San Diego’s countywide apartment vacancy dipped from 4.64 to 4.43 percent between September and March as the average rent edged slightly higher from $1,357 to $1,361 per month during the same period, according to a real estate information company.
A MarketPointe Realty Advisors report indicates that while the rental increases appear to have flattened out, they continue to hit new highs.
The last time rental rates dipped was in March 2010, but that decline was a minimal 0.65 percent.
The San Diego-based company’s report said while the apartment market isn’t superheated like it was in the early 2000s, when the average vacancy rates stood at 2 percent and less, the market continues to strengthen.
Unit vacancies could be found in a narrow range regardless of where they were in the county. They ranged from a low of 4.32 percent in the San Diego Central area to a high of 4.64 percent in the Interstate 15 Corridor.
As a 5 percent vacancy rate is considered optimum by the industry, demand here is still outpacing supply. Although this is true today, new construction could change the dynamic.
“Though rates have been trending downward over the past few audits, with nearly 2,000 units in eight projects currently under construction in the county and a significant portion of those units anticipated to enter the marketplace in 2012, we expect the vacancy rate to increase modestly in our September 2012 audit,” MarketPointe writes.
Russell Valone, MarketPointe president, said even with the units coming online this year, he doesn’t expect the vacancy rate to climb much higher than 5 percent.
“If there is a jump it will be temporary,” Valone said.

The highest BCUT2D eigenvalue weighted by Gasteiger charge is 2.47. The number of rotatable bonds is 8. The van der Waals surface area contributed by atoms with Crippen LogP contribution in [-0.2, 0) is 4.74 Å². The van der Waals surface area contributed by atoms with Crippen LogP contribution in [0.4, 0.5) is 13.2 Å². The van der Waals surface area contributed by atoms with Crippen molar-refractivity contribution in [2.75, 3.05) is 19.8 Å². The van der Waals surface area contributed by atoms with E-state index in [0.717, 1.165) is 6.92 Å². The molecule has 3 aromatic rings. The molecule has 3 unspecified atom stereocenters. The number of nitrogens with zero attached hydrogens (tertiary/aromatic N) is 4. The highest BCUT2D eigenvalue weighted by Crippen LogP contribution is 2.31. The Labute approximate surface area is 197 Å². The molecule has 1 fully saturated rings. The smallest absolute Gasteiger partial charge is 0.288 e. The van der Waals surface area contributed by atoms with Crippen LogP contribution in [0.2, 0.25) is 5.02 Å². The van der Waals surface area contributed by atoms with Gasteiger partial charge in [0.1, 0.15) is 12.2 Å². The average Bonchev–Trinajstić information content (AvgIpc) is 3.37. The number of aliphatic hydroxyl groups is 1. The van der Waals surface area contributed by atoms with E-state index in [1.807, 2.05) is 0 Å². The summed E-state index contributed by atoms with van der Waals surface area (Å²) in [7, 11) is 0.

Looking ahead, a total of 11,863 units in 58 projects have been proposed in San Diego.
While not all of these are expected to be constructed, they could have a significant impact on the market if just half of them were built. Still, Valone emphasized that however many units are developed in 2013, 2014 and later, it’s not as if they would be coming all at once.
Most of the units are destined for the heart of the county.
“The San Diego Central submarket will be the most active, with more than 5,800 units in the entitlement process,” MarketPointe writes. “The East County, North County Coastal and Highway 78 Corridor all have fewer than 1,000 units in the pipeline.”
MarketPointe noted that units have been readily absorbed here. Of the 25,042 multifamily units that have been built since mid-1998, 23,916 have been absorbed for a nearly 96 percent rate.
The report points out while some of these units were converted to condominiums, it also should be noted that some developments such as the 679-unit Vantage Pointe development in downtown San Diego — originally a condominium — have converted to apartments within the past couple of years.
Meanwhile, although the vacancies varied little from submarket to submarket, there was much more of a range when it came to rents.
Those ranged from a low of $1,149 in the East County to $1,698 in a North County Coastal market that had a 4.64 percent vacancy despite the high rents.
MarketPointe notes that in many cases, people are doubling up in order to handle the payments.
The units with the most expensive rents were opened in 2010 with a $2,594 average. These units were actually more expensive than the average unit in 2011, which had a $2,594 monthly rental figure. Those units opened prior to 1998 had the cheapest average rents at an average $1,245.
The Interstate 15 Corridor posted the highest year-over-year rent increase at 3.33 percent. The rental rate in that submarket was $1,451 in March.
The South County increased the least year-over-year with a 1.6 percent figure. The average rent there was $1,205 this month.
The research firm, which restricts its surveys to apartment complexes with 25 or more units, examined properties from 122,626 units. Of that, 117,189 were leased and 5,437 were vacant. The average size of a unit this month was 868 square feet.
MarketPointe reported the lack of confidence in the for-sale housing sector coupled with continued echo boomer — under 35 years of age — population growth, will keep the demand high. This group tends to favor apartments, if they aren’t still living at home.
Valone said as the economy improves, echo boomers will leave home and those who are doubling or tripling up will move out on their own.
“As the economy gets better, Harry who is doubling up with his girlfriend Suzy and roommate Doug, will decide that he and Suzy will want a place of their own,” Valone said. “That kind of breaking up will have a positive impact on rental housing.”
Credit to San Diego Daily Transcript / THOR KAMBAN BIBERMAN